I arrived home. The sitter left. I began to wash dishes and reason inside my head that these things happen. About twenty minutes into my time at home, there was a horrendous noise. It sounded like twenty-toilets running at once coupled with a train approaching our house. A pipe had burst and began leaking down through three floors of our home. Water poured from the recessed light fixtures, out the air-conditioing vent, and down the brick fireplace.
I was able to shut off the water in our basement in less than ninety seconds from when the leak started. There was damage but not the catastrophic kind. It could have been worse, much worse. I had this overwhelming feeling of thankfulness that I was home. Had no one been home, the damage to our home and danger to our three dogs could have been significant. Had our sitter been home, she wouldn’t have known where the main water valve was and how to turn it off.
I shouldn’t have been home and yet I was. I couldn’t help but feel that someone or something was looking out for me. What I had foolishly thought was a curse (in having to return home early) was a blessing.
This blessing in disguise was a much needed kick in the pants to my ego. In this fast-paced, technology savvy world where we believe so much of life is within our control, this is not always the case. And perhaps this is a good thing. The day was a reminder of faith.
Although we can’t foresee what God or the universe has in store for our days ahead, it isn’t our job to be all knowing. In my life, concentrating on what will happen and what it all means robs me of joy in the presence. Having faith allows me to do my best in that moment.
What may seem like a curse may be our greatest blessings. And the inverse is sometimes true. Sometimes the universe saves us from ourselves and our own choices. Sometimes we walk down the wrong path of romantic partners, career choices, life choices, and the powers that be redeem us. We are spared from short-changing ourselves.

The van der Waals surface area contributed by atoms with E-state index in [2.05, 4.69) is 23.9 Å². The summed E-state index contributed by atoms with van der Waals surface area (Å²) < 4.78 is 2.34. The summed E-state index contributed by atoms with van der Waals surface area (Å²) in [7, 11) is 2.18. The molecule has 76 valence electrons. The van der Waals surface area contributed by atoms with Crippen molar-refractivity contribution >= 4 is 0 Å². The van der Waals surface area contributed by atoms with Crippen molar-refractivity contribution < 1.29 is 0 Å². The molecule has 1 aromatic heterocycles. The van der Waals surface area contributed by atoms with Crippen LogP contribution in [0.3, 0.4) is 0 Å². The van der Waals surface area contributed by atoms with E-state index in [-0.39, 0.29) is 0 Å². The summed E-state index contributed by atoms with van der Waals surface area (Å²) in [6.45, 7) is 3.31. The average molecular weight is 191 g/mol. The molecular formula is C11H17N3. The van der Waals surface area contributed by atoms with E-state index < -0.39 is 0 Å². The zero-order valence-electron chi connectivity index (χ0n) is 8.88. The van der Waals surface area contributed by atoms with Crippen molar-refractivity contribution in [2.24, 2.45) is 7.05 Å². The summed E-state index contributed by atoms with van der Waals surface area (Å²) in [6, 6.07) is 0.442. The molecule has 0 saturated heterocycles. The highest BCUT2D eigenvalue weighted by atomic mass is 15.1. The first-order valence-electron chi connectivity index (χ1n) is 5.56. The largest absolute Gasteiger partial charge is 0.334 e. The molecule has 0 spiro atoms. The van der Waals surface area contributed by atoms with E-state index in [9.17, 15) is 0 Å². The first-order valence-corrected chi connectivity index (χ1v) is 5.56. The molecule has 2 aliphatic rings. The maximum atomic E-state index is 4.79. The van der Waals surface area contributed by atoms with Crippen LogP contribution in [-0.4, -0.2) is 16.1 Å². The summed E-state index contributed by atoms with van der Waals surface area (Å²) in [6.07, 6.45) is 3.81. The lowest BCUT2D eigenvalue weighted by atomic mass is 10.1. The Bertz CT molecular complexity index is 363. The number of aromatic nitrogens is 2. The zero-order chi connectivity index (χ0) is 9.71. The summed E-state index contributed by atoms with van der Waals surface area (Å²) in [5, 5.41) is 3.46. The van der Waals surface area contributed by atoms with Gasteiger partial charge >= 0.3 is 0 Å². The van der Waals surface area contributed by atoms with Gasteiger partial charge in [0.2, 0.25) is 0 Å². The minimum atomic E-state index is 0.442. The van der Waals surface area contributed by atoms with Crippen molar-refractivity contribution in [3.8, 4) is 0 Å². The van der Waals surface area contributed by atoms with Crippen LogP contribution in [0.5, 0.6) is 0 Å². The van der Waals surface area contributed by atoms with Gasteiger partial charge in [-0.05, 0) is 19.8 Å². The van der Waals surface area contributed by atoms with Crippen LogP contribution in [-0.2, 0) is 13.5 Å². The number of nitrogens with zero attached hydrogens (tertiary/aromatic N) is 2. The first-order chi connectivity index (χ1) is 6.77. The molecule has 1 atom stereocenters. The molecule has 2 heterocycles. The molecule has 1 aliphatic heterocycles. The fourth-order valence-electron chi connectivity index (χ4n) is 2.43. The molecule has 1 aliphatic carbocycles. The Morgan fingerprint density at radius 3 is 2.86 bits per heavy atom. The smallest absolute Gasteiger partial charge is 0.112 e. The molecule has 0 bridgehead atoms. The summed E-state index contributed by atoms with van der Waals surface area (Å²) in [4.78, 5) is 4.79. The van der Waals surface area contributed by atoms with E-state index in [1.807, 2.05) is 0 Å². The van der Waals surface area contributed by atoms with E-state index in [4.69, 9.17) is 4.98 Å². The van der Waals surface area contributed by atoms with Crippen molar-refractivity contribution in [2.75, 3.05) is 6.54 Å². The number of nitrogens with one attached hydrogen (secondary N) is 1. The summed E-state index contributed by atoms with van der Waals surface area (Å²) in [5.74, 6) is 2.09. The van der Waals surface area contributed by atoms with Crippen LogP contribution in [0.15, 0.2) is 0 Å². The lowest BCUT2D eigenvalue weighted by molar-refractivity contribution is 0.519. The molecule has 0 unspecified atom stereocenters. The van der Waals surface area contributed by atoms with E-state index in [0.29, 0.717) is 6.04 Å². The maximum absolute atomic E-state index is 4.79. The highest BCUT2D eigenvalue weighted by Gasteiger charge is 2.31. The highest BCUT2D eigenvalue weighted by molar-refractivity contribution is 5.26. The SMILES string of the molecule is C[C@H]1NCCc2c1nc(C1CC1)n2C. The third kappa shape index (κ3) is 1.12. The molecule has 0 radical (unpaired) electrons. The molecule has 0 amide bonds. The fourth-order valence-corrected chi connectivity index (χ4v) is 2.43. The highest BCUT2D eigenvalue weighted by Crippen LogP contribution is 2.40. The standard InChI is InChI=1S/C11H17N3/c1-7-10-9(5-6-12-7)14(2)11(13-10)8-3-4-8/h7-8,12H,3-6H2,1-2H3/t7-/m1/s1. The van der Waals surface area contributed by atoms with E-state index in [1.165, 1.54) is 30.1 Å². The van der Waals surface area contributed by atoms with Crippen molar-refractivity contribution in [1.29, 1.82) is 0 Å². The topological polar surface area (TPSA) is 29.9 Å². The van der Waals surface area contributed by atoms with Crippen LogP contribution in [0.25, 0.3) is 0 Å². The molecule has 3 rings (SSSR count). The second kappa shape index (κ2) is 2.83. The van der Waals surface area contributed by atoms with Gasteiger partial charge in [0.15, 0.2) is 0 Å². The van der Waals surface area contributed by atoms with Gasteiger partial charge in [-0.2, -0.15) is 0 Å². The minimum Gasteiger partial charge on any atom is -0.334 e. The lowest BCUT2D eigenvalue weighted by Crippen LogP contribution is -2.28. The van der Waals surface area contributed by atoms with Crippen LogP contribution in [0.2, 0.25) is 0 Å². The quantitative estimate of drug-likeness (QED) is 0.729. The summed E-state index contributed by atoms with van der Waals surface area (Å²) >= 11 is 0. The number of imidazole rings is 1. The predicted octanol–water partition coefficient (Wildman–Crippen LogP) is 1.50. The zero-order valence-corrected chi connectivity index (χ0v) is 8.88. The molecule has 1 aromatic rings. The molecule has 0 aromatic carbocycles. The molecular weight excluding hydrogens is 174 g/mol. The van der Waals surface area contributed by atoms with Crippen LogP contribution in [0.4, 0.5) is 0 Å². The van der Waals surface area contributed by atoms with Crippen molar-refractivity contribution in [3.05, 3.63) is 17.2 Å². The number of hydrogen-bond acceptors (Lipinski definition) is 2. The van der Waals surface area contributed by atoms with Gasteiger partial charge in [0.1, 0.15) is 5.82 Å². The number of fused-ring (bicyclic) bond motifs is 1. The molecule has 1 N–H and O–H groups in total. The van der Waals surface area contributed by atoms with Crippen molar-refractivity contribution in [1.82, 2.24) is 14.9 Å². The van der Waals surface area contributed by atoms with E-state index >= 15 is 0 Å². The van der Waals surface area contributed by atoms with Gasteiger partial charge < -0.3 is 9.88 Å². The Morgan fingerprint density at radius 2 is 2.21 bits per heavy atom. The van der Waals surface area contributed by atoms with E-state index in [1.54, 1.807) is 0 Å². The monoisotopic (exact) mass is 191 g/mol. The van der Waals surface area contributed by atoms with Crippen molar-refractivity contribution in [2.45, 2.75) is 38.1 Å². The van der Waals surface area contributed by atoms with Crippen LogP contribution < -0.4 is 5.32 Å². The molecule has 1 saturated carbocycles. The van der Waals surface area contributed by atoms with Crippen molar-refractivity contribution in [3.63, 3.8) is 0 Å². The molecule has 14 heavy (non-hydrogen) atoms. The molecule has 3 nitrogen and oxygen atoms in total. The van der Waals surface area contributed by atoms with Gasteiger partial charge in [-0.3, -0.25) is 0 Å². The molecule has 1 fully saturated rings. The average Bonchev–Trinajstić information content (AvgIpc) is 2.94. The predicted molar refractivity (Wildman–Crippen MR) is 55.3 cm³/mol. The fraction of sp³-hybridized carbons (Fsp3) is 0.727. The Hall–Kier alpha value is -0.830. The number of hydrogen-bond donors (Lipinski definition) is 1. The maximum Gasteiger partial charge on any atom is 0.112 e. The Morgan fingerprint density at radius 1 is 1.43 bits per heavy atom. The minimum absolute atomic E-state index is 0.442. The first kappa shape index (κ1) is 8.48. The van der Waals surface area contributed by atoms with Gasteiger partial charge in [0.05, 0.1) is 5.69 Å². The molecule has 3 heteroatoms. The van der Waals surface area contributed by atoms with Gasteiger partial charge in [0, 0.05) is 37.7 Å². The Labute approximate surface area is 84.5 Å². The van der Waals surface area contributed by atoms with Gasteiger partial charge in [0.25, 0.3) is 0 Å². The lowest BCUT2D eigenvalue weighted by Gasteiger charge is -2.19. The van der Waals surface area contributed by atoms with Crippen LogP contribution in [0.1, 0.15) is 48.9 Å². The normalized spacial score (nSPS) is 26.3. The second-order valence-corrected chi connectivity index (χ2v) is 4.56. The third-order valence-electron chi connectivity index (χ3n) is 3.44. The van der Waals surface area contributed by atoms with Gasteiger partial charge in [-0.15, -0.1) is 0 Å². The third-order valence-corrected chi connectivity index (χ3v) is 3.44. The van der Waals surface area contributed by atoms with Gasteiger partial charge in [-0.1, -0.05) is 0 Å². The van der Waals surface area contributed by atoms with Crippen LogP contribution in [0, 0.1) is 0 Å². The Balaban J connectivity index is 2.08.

For me, not getting caught in the trap of interpretting that moment-to-moment significance in my own life is about relinquishing control. It is about falling back away into the safety net of faith.
Within that safety net, there is a plan. It would be maddening to attempt to try and figure out that plan. It would be impossible to understand all of its detailed connections and meanings but having faith that there is purpose in each event, seemingly bad or seemingly good, is key.Faith doesn’t mean we will be spared from suffering. It simply means that suffering is for a purpose and that purpose may be something we do not fully understand.
Life speaks to us in our blessings. Life shouts to us in our setbacks and tragedies. Sometimes things in our life are multi-faceted. They are both good and bad intertwined and infinitely joined but fully coated in purpose.
I recently listened to Amiira Ruotula-Behrendt speak about faith and the universe. She suggested what if the universe had three answers in store? And those answers to any of our prayers or questions were: 1) yes, 2) yes but not yet and 3) I have something better in mind for you.
In the year ahead may your sorrows be short lived and your joys be infinite and may you always have a sense of purpose to hold strong to and enjoy the present.
I have always loved Halloween. It is the holiday with an edge to it. October carries with it that kind of crisp coldness where you start to see your own breath in front of your face. You are reminded of your own electric humanity. You’re alive. Trees shed their leaves. Nature is unveiled and yet there is a looming sense of mystery. We know we cannot see all that is or all that is about to be.
Halloween is about making statements with confidence, with exaggeration. and with art. Statements are not made with words but with fabric, with expression, with attitude, and concealment.
My love of Halloween could be because I love candy too. Ah, the rush of sugar. There is something to be said for the rush of a good scare too. I don’t mean the tragic type but rather that adrenaline boost that surges after you exit the roller coaster ramp frazzled and shaking and wanting to do it all over again. These are the things I miss.
This Halloween I will try to remember the value behind trying the things that scare me. Perhaps the days of roller coasters and zip-lining are behind me but there is something to be said for stepping outside of our comfort zone. Maybe Ralph Waldo Emerson said it best, “He who is not everyday conquering some fear has not learned the secret of life.”